New housing provides students options

Lizzy Balboa

With a new housing complex rising at Campus West and another outside contract in the works near Grand Valley State University’s Pew Campus, local students are given more opportunities to choose affordable, convenient housing.

Nicole Payne, office manager at Campus West, said the new complex will open in August and offers 12 units with two beds each for a total occupancy of 24 residents.

Payne said the building will meet immediate needs, as Campus West will be at 99 percent occupancy for the fall with the new complex in use.

Even more student housing may be offered in the future, as Allendale Township Supervisor Jerry Alkema confirmed that the May election allocated 65 acres of land at the end of West Campus Drive for high-density housing.

Alkema said the planning commission has not yet received building applications for this long-disputed piece of land, which passed for housing use in the ballots with a 70 percent approval rate.

He also said 48 West had applied to add new units, but he could not confirm when that project will come to fruition.

In spite of the off-campus projects geared to entice student residents, GVSU Housing Director Andy Beachnau said the university will not need or plan to increase its competition.

“I think Grand Rapids is doing the right thing,” Beachnau said about providing students affordable living options. He said GVSU does not view the new complexes as competitors taking away residents, and thus won’t take swift action to retain high occupancy levels.

In fact, Beachnau said the competition is so low that GVSU Housing often refers students to off-campus apartments.

“It’s not very competitive because there are so many options, so what we try to do is complement the Pew Campus,” he said. “Ours is more of a proximity model (than competitive).”

He added that because GVSU’s housing has been around so long, it won’t see rapid change in occupancy. “It’ll be driven by two questions: where are my classes and who’s going to live with me?” he said.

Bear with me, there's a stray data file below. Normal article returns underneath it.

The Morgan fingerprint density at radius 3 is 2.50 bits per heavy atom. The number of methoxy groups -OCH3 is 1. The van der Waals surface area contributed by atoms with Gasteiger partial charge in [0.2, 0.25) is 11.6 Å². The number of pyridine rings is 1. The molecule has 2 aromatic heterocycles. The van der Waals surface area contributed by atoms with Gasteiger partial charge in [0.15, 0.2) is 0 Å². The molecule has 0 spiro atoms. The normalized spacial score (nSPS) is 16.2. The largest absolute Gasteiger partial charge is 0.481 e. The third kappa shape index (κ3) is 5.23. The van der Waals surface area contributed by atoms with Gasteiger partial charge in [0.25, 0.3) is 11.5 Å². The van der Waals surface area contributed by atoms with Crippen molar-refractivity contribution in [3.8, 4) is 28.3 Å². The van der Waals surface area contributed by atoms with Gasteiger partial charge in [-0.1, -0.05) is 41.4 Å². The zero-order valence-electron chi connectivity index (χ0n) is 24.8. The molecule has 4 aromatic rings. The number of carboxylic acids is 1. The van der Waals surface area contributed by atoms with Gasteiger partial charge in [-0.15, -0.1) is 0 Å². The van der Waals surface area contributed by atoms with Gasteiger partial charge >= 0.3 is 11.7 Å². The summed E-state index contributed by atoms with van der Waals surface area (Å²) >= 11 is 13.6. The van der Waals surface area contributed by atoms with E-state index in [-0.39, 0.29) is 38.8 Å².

At this point, a consistent number of students have answered with “on-campus housing,” which has been in increasingly high demand.

Supply and demand

The 2012-2013 school year saw such a large swell in the freshmen population that on-campus housing was filled to capacity. Many freshmen found themselves mixed in with the upperclassmen at the Ravines or Laker Village—a trend that is likely to reoccur.

“We are running a little ahead of last year,” Beachnau said, although adding that it’s still a bit premature to make accurate projections. “I think we’ll have a very large class equal to or maybe larger than last year.”

While this sign of growth may be a pleasant indication for the ambitious university, it may also make for an unexpected college experience for some incoming students forced out of the freshmen dorms.

Beachnau said the university might “allow first-year students to live in a variety of upperclassmen options” to alleviate the tight squeezes. The freshmen overflow would be placed with first-year roommates in Laker Village or the Ravines.

The Housing staff will also address housing needs by asking people to take on more roommates than they’d originally anticipated.

“Typically we have a couple different things going on, but we’ll probably increase the density of assignments,” Beachnau said. “We would have fewer singles and more roommates assigned to accommodate the demand.”

Beachnau said the dorm lounges have been used as temporary room assignments in the past while the university worked to settle arrangements. He anticipates using them again this year.

He added that one plan the university is not considering is limiting the number of upperclassmen allowed to stay on campus. “We haven’t gotten to that point yet. We basically say if you apply by May 1, we’ll supply you a bed on campus,” he said, adding that the university has never had a residency requirement for freshmen or upperclassmen.

In spite of the projected increase in freshmen, the Housing director does not expect living arrangements to be any tighter than last year.

“We’re running a little behind on returning students, so I’m guessing we’ll be about where we were that year,” Beachnau said.

Longterm plans to prevent housing inconveniences are in the works, though.

“What we’re looking at is kind of three categories: should we build new housing, should we rebuild our current housing and maintain it, or should we retire and remove some current housing?” Beachnau said, adding that the complexes in question are the Ravines and some Grand Valley apartments. The replacement model would require upgrading existing housing to remain at the current occupancy rate.

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